Ferrous gluconate

Ferrous gluconate is an iron supplement used to treat iron deficiency anemia or prevent low levels of iron in the blood. The latter reason is often a result of pregnancy. Iron is a critical component in delivering oxygen to various bodily tissues, muscles, and organs. Ferrous (iron) gluconate is the product of iron salt from gluconic acid.

Why Does the Blood Need Iron?
Normally, iron is taken in the body through the foods we eat, such as red meats, beans, liver, iron-fortified whole grains and cereals, tofu, some vegetables, chicken, nuts and dried fruits. Without iron, oxygen delivery in the blood would be insufficient because iron helps in the formation of hemoglobin. Transportation of oxygen is dependent on new red blood cells that contain hemoglobin. Hemoglobin transports oxygen to the body’s cells, tissues and organs; iron is also a part of myoglobin, which helps muscles store oxygen. Consequently, oxygen and iron have a strong attraction to each other, causing the scarlet red color of iron-rich blood, and the dark red color of oxygen-poor blood. System failure would result if the body does not receive adequate amounts of iron. If enough iron is not taken in through the diet, it is imperative to receive an iron supplement. Often times, if a person truly has iron-deficiency anemia, an over-the-counter supplement will not suffice, and a prescription of iron (a.k.a. ferrous gluconate) needs to be prescribed by a doctor.

Symptoms of Iron Deficiency

Symptoms of iron-deficiency anemia are easy to pinpoint. Additionally, an easy finger-prick blood test can be done to confirm the assumption. Common symptoms include extreme fatigue, tiredness, shortness of breath, depression, pale skin, irritability, dizziness, weakness, and decreased appetite. Not all of these are always experienced in an individual, especially if the anemia is mild.

Dosage and Proper Consumption of Ferrous Gluconate
Always take the iron supplement as directed by the doctor, and follow all directions on the bottle or package. It is best taken on an empty stomach, either 1 hour before a meal or 2 hours after a meal. Take the iron with a full glass of water; if upset stomach occurs, take it with a few crackers or a small meal. Certain items will decrease the iron’s effectiveness, such as antacids, tea, dairy products, and coffee, so avoid consuming these within 2 hours before or after taking the medication. Always swallow the tablet whole, unless otherwise directed by a doctor. If it is the chewable form, chew it thoroughly before swallowing. The liquid form of this medication requires thorough measuring. Also don’t lie down 30 minutes after taking this pill.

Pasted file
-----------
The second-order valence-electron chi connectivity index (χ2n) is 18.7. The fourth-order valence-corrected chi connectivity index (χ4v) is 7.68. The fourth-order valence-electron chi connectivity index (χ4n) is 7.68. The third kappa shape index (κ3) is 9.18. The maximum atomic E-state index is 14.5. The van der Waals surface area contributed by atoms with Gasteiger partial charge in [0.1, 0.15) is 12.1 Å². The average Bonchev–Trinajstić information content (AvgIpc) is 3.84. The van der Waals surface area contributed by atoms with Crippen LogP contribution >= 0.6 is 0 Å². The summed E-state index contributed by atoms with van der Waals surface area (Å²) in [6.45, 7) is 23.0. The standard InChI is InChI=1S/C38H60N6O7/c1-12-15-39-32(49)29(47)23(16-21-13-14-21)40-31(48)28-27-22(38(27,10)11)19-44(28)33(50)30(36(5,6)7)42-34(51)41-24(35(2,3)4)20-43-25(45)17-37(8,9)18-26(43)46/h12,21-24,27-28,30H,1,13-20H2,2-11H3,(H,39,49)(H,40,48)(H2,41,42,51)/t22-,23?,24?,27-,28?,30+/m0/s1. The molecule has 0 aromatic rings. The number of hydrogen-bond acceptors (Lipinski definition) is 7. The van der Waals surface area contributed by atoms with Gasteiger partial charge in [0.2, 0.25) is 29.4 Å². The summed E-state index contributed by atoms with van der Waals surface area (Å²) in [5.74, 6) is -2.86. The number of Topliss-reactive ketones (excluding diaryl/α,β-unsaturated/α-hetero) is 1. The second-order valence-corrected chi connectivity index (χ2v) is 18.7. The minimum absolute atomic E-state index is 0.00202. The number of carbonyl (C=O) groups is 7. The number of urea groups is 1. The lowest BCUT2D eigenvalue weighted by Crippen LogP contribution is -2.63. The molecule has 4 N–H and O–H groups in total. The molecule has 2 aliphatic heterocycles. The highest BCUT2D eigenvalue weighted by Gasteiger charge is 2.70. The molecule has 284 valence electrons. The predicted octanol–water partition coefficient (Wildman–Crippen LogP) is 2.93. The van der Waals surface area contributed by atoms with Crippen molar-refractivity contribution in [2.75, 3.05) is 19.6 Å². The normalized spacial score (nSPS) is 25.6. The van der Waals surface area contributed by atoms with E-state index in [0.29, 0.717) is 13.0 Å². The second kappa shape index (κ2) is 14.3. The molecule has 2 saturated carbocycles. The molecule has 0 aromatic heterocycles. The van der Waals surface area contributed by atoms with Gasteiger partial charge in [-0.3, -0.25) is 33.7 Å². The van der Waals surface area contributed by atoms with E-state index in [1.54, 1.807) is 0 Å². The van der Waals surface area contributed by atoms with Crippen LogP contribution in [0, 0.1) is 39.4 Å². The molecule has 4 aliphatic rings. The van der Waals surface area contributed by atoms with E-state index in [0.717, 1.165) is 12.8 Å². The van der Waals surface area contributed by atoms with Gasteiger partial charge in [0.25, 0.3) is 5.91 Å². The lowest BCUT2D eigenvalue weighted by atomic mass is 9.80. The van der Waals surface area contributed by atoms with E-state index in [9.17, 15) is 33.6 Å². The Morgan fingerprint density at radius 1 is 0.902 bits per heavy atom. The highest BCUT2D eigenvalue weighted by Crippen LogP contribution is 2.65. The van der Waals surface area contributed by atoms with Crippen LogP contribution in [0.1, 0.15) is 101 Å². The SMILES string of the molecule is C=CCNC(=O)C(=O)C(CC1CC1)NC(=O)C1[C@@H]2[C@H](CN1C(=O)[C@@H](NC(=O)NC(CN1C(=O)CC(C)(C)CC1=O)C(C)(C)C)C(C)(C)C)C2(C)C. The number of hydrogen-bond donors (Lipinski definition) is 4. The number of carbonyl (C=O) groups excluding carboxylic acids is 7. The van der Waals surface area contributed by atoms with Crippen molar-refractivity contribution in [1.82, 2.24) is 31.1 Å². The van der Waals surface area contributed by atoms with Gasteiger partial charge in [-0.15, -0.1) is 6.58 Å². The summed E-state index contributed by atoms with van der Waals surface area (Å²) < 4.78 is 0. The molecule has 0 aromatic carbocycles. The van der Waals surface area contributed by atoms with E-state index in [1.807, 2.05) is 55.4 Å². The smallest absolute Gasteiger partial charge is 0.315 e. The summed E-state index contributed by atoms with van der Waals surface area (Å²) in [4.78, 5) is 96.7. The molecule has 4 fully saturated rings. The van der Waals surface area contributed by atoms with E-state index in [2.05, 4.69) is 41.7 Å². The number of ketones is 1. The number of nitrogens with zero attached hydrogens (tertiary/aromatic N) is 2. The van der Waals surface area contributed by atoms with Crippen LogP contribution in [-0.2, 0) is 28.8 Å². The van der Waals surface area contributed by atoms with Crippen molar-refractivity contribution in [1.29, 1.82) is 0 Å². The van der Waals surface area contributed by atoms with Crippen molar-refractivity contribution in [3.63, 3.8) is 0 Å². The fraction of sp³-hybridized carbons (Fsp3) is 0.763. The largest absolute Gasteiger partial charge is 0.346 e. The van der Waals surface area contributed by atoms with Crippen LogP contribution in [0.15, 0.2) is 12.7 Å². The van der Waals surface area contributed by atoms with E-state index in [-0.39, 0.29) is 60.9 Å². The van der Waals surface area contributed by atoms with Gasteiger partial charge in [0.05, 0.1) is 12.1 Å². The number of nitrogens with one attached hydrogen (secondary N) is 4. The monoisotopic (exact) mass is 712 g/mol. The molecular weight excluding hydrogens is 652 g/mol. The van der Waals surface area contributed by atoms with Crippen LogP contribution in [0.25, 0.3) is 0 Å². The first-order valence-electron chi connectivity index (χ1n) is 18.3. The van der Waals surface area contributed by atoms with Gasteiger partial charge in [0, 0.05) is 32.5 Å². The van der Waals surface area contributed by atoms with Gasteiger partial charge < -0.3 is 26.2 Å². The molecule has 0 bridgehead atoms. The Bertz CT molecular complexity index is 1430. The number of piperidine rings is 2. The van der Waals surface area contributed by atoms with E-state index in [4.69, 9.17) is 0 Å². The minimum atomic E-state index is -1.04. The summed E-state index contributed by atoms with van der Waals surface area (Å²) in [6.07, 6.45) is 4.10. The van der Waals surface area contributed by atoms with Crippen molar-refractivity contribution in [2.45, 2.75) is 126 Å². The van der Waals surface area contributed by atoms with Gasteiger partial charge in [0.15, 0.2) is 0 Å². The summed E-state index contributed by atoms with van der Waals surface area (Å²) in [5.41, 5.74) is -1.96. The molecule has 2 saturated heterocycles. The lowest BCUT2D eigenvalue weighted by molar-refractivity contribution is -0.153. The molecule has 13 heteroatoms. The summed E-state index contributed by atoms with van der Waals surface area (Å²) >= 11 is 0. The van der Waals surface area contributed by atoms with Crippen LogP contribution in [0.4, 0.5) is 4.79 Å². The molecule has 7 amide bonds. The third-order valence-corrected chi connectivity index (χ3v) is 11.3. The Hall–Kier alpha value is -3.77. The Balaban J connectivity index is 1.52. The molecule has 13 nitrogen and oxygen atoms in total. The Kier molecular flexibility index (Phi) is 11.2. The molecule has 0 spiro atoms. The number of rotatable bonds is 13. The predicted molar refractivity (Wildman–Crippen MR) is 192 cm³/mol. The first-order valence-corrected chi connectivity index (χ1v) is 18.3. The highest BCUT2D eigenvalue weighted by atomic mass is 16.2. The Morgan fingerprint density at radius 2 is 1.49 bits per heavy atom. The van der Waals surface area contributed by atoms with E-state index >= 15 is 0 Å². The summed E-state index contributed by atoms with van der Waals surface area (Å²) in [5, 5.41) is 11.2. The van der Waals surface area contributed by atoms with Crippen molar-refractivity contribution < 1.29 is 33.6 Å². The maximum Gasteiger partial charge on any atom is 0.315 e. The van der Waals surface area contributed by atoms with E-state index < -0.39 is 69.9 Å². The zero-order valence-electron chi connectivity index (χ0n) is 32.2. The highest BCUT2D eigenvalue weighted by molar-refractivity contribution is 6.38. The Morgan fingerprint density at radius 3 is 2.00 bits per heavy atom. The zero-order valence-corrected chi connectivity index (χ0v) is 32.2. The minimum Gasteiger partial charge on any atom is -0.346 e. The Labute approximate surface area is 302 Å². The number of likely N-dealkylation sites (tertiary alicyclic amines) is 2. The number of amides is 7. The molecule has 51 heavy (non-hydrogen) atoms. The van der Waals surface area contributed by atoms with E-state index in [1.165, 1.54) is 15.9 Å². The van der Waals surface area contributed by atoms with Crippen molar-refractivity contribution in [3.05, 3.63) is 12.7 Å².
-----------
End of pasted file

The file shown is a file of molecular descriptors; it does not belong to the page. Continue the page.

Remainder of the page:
Do Not Use Ferrous Gluconate If…

  • You are allergic to any medications or drugs.
  • You have iron overload syndrome.
  • You have other types of anemia.
  • You have kidney or liver disease.
  • You’re an alcoholic.
  • You receive regular blood transfusions.
  • You are pregnant.

In any case, a consultation with a doctor is the only option in taking ferrous gluconate as an iron supplement. Because overdose can be harmful, seek medical attention if you think you have taken too much of this medication. Also, keep out of reach of children under the age of 6 because if ingested, the medicine can be lethal to them.

Drug and Food Interactions
Sometimes, when two or more drugs are taken at the same time, one drug can be increased or decreased in its effectiveness. This is the case with some medicines in combination with iron supplements.

  • Consult with your doctor before taking any other vitamin or mineral supplements if you’re already taking an iron supplement.
  • Certain drugs can have interactions: antacids, thyroid hormones, penicillamine, levadopa, methyldopa, doxycycline, and quinolone antibiotics. Contact your doctor for a full list of drug interactions.
  • Some foods can make it harder for the body to absorb the iron from ferrous gluconate. These include dairy products, teas, and coffee.

Side Effects

Sometimes side effects can occur in people taking an iron supplement such as ferrous gluconate. The scale of seriousness ranges from very minimal to very serious.

  • The very minimal side effects include: constipation or diarrhea, nausea, vomiting, heartburn, upset stomach, dark-colored stools or urine, or temporary teeth staining.
  • The very serious side effects include: hives, facial swelling, difficulty breathing, bright red blood in stools, or pain in your chest or throat when swallowing the pill.

If the side effects become serious, seek medical attention or call your doctor.

Last updated on Jan 20th, 2011 and filed under Vitamins and Minerals. Both comments and pings are currently closed.

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